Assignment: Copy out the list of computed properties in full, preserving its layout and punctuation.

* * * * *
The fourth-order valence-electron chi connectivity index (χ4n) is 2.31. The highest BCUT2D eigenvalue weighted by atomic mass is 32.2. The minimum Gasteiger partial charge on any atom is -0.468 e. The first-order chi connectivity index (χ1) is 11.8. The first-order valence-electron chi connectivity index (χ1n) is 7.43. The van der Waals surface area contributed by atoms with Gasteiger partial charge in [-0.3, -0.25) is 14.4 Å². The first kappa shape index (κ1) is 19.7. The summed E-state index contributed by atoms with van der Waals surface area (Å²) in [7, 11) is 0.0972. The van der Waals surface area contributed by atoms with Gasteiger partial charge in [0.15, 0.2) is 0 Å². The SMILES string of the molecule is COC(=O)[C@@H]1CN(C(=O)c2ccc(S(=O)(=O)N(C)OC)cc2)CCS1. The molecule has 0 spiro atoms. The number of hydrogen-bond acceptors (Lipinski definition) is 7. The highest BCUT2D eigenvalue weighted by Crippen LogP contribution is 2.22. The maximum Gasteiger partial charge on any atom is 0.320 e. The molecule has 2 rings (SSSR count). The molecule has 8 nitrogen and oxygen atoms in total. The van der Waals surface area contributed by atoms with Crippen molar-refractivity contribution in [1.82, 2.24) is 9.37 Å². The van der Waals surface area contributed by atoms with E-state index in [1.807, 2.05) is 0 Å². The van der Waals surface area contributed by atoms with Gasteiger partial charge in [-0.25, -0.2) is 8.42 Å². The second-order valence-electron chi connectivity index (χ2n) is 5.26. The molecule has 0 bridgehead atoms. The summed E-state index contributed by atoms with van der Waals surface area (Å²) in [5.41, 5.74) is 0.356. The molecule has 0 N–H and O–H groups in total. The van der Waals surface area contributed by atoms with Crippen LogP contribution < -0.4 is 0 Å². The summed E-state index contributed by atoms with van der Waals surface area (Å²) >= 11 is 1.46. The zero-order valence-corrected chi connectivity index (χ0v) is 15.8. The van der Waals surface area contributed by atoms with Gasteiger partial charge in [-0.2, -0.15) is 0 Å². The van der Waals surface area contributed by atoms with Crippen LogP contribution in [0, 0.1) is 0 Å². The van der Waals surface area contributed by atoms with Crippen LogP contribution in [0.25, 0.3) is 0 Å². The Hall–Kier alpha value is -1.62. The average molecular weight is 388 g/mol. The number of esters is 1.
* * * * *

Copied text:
The fourth-order valence-electron chi connectivity index (χ4n) is 2.31. The highest BCUT2D eigenvalue weighted by atomic mass is 32.2. The minimum Gasteiger partial charge on any atom is -0.468 e. The first-order chi connectivity index (χ1) is 11.8. The first-order valence-electron chi connectivity index (χ1n) is 7.43. The van der Waals surface area contributed by atoms with Gasteiger partial charge in [-0.3, -0.25) is 14.4 Å². The first kappa shape index (κ1) is 19.7. The summed E-state index contributed by atoms with van der Waals surface area (Å²) in [7, 11) is 0.0972. The van der Waals surface area contributed by atoms with Gasteiger partial charge in [0.15, 0.2) is 0 Å². The SMILES string of the molecule is COC(=O)[C@@H]1CN(C(=O)c2ccc(S(=O)(=O)N(C)OC)cc2)CCS1. The molecule has 0 spiro atoms. The number of hydrogen-bond acceptors (Lipinski definition) is 7. The highest BCUT2D eigenvalue weighted by Crippen LogP contribution is 2.22. The maximum Gasteiger partial charge on any atom is 0.320 e. The molecule has 2 rings (SSSR count). The molecule has 8 nitrogen and oxygen atoms in total. The van der Waals surface area contributed by atoms with Crippen molar-refractivity contribution in [1.82, 2.24) is 9.37 Å². The van der Waals surface area contributed by atoms with E-state index in [1.807, 2.05) is 0 Å². The van der Waals surface area contributed by atoms with Gasteiger partial charge in [-0.25, -0.2) is 8.42 Å². The second-order valence-electron chi connectivity index (χ2n) is 5.26. The molecule has 0 bridgehead atoms. The summed E-state index contributed by atoms with van der Waals surface area (Å²) in [5.41, 5.74) is 0.356. The molecule has 0 N–H and O–H groups in total. The van der Waals surface area contributed by atoms with Crippen LogP contribution < -0.4 is 0 Å². The summed E-state index contributed by atoms with van der Waals surface area (Å²) >= 11 is 1.46. The zero-order valence-corrected chi connectivity index (χ0v) is 15.8. The van der Waals surface area contributed by atoms with Gasteiger partial charge in [-0.2, -0.15) is 0 Å². The van der Waals surface area contributed by atoms with Crippen LogP contribution in [0, 0.1) is 0 Å². The van der Waals surface area contributed by atoms with Crippen LogP contribution in [0.25, 0.3) is 0 Å². The Hall–Kier alpha value is -1.62. The average molecular weight is 388 g/mol. The number of esters is 1.